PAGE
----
Big, quick gains from streamlining your CRM system…


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Early last year I wrote a piece entitled ‘99 ways to get more from your CRM software’. Given the nature of the post brevity was a necessary constraint, and over the next few week, or so, I want to expand on some of the points that I was only able to briefly describe at the time.

Point 33 was perhaps rather unpromisingly entitled ‘Review how you support your processes in the system’. I recall the inspiration – if that’s the right word – was a CRM implementation review I’d recently undertaken, in which I’d reviewed a client’s enquiry/issue handling process.

The volumes of cases being created in the system were very high and I was struck by how many unnecessary steps, key strokes, and actions were required to log each one. The team was also struggling to handle the volumes, and there was talk of hiring more staff in order to cope. It was pretty clear that only a modest amount of tweaking would have considerably reduced the manual work involved and the unnecessary recruitment of additional headcount.

This is not an extreme or unusual case. We do a lot of CRM system review and health-check work and unnecessarily laborious processes are a common theme. This can be for many reasons. Perhaps the original design of the system was weak and never improved, or processes have become distorted over time, or organisations have failed to capitalise on new capabilities as upgrades and updates are applied.

Whatever the reason, reviewing how processes are currently supported by CRM technology, particularly where transaction volumes are high, and looking for opportunities to streamline them can pay big dividends in improving productivity.

Common potential improvements include:

  • Removing unnecessary fields. Do we really need or use all the data we’re capturing?
  • Adding default field values
  • Pre-populating fields based on other field values, for example deriving gender from the title field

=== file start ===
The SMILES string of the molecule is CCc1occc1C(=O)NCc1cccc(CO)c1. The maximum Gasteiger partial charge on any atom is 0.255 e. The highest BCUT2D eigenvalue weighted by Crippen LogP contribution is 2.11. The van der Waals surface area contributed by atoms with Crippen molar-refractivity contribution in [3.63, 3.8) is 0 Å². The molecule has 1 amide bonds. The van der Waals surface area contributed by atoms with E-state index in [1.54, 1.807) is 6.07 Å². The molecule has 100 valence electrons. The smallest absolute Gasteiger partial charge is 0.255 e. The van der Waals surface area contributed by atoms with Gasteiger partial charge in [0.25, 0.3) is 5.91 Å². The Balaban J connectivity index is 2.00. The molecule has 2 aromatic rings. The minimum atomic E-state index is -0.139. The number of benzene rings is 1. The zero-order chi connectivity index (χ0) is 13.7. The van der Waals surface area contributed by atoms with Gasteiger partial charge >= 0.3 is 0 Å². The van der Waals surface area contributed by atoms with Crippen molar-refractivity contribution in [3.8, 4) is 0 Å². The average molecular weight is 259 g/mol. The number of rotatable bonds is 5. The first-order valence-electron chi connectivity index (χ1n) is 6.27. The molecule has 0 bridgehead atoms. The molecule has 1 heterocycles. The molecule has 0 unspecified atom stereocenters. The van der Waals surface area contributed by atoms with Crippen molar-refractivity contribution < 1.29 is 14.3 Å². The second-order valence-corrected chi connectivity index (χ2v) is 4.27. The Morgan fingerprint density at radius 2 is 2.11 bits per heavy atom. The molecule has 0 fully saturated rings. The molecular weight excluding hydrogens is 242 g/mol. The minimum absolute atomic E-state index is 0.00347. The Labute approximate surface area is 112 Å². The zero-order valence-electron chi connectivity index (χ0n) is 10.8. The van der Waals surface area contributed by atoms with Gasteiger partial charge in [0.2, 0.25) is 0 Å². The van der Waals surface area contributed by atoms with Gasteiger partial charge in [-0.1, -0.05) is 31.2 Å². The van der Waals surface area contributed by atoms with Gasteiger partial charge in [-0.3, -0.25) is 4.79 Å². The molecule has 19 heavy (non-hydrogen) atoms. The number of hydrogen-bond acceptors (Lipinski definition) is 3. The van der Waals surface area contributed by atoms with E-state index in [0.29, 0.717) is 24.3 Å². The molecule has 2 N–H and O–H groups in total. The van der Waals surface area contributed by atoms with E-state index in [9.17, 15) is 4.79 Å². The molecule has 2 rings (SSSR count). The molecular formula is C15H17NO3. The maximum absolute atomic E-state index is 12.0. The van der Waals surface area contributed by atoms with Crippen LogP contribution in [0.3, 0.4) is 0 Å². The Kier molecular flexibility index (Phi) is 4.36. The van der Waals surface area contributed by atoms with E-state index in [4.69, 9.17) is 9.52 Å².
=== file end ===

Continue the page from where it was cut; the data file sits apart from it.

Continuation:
• Improving the grouping and sequencing of fields to better support the process
  • If the software supports it, creating custom views, for example allowing a team to only see the fields on a record that they update
  • Removing mandatory fields if they don’t need to mandatory
  • Using tools such as address population software that allows address data to be populated from just the postcode
  • Adding integration into other systems
  • Allowing customers to add or update more data online
  • Stripping out unused or unnecessary functionality
  • Using workflow tools to automate the process. Many CRM applications now have workflow capabilities that allow to you specify automated actions based on defined criteria i.e. if the ‘Type’ field value is X, then send an email to person Y.

The payback on this sort of analysis can be huge. Small, often easily delivered improvements, can transform previously onerous, labour intensive processes. A combination of some basic process analysis with a good working knowledge of the functionality of your chosen CRM technology can make a big difference, and very quickly.

Republished with author's permission from original post.


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